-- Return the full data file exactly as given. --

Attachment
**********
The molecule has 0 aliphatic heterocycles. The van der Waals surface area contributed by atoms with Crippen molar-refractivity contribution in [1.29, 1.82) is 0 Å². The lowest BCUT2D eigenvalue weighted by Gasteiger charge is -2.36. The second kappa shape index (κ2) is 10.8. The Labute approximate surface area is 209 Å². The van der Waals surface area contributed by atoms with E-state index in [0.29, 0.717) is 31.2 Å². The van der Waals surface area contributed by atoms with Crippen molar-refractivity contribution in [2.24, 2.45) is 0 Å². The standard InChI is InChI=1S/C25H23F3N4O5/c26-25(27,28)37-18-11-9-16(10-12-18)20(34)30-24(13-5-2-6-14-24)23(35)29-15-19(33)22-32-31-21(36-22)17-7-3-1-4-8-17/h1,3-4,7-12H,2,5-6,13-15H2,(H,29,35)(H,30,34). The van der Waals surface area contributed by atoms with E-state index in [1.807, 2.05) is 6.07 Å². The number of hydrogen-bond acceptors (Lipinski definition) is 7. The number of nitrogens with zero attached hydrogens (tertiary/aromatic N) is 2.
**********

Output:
The molecule has 0 aliphatic heterocycles. The van der Waals surface area contributed by atoms with Crippen molar-refractivity contribution in [1.29, 1.82) is 0 Å². The lowest BCUT2D eigenvalue weighted by Gasteiger charge is -2.36. The second kappa shape index (κ2) is 10.8. The Labute approximate surface area is 209 Å². The van der Waals surface area contributed by atoms with E-state index in [0.29, 0.717) is 31.2 Å². The van der Waals surface area contributed by atoms with Crippen molar-refractivity contribution in [2.24, 2.45) is 0 Å². The standard InChI is InChI=1S/C25H23F3N4O5/c26-25(27,28)37-18-11-9-16(10-12-18)20(34)30-24(13-5-2-6-14-24)23(35)29-15-19(33)22-32-31-21(36-22)17-7-3-1-4-8-17/h1,3-4,7-12H,2,5-6,13-15H2,(H,29,35)(H,30,34). The van der Waals surface area contributed by atoms with E-state index in [1.807, 2.05) is 6.07 Å². The number of hydrogen-bond acceptors (Lipinski definition) is 7. The number of nitrogens with zero attached hydrogens (tertiary/aromatic N) is 2.